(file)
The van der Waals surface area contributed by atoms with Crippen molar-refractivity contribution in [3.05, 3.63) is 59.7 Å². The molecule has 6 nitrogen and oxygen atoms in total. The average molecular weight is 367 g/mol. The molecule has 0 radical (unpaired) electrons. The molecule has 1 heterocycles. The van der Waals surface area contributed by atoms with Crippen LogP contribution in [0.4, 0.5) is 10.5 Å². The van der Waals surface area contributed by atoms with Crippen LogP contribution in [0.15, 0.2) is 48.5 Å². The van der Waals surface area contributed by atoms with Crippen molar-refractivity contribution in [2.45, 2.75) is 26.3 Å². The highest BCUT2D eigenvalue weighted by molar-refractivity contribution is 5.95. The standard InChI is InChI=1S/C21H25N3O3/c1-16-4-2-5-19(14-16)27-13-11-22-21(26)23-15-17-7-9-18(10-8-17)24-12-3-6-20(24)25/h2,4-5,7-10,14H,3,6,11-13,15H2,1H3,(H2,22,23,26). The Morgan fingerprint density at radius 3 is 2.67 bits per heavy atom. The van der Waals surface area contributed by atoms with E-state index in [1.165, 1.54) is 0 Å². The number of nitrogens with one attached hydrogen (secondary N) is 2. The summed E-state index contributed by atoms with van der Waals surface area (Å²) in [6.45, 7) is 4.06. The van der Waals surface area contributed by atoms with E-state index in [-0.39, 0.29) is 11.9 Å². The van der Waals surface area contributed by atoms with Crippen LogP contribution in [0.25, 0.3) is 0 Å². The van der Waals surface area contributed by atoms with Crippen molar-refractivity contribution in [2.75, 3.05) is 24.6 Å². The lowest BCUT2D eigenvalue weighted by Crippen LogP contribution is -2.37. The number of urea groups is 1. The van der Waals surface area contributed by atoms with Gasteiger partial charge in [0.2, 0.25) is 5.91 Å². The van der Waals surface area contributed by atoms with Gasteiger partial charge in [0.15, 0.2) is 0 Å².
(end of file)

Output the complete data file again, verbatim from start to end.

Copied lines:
The van der Waals surface area contributed by atoms with Crippen molar-refractivity contribution in [3.05, 3.63) is 59.7 Å². The molecule has 6 nitrogen and oxygen atoms in total. The average molecular weight is 367 g/mol. The molecule has 0 radical (unpaired) electrons. The molecule has 1 heterocycles. The van der Waals surface area contributed by atoms with Crippen LogP contribution in [0.4, 0.5) is 10.5 Å². The van der Waals surface area contributed by atoms with Crippen LogP contribution in [0.15, 0.2) is 48.5 Å². The van der Waals surface area contributed by atoms with Crippen molar-refractivity contribution in [2.45, 2.75) is 26.3 Å². The highest BCUT2D eigenvalue weighted by molar-refractivity contribution is 5.95. The standard InChI is InChI=1S/C21H25N3O3/c1-16-4-2-5-19(14-16)27-13-11-22-21(26)23-15-17-7-9-18(10-8-17)24-12-3-6-20(24)25/h2,4-5,7-10,14H,3,6,11-13,15H2,1H3,(H2,22,23,26). The Morgan fingerprint density at radius 3 is 2.67 bits per heavy atom. The van der Waals surface area contributed by atoms with E-state index in [1.165, 1.54) is 0 Å². The number of nitrogens with one attached hydrogen (secondary N) is 2. The summed E-state index contributed by atoms with van der Waals surface area (Å²) in [6.45, 7) is 4.06. The van der Waals surface area contributed by atoms with E-state index in [-0.39, 0.29) is 11.9 Å². The van der Waals surface area contributed by atoms with Crippen LogP contribution in [0.25, 0.3) is 0 Å². The van der Waals surface area contributed by atoms with Crippen molar-refractivity contribution in [2.75, 3.05) is 24.6 Å². The lowest BCUT2D eigenvalue weighted by Crippen LogP contribution is -2.37. The number of urea groups is 1. The van der Waals surface area contributed by atoms with Gasteiger partial charge in [0.2, 0.25) is 5.91 Å². The van der Waals surface area contributed by atoms with Gasteiger partial charge in [0.15, 0.2) is 0 Å².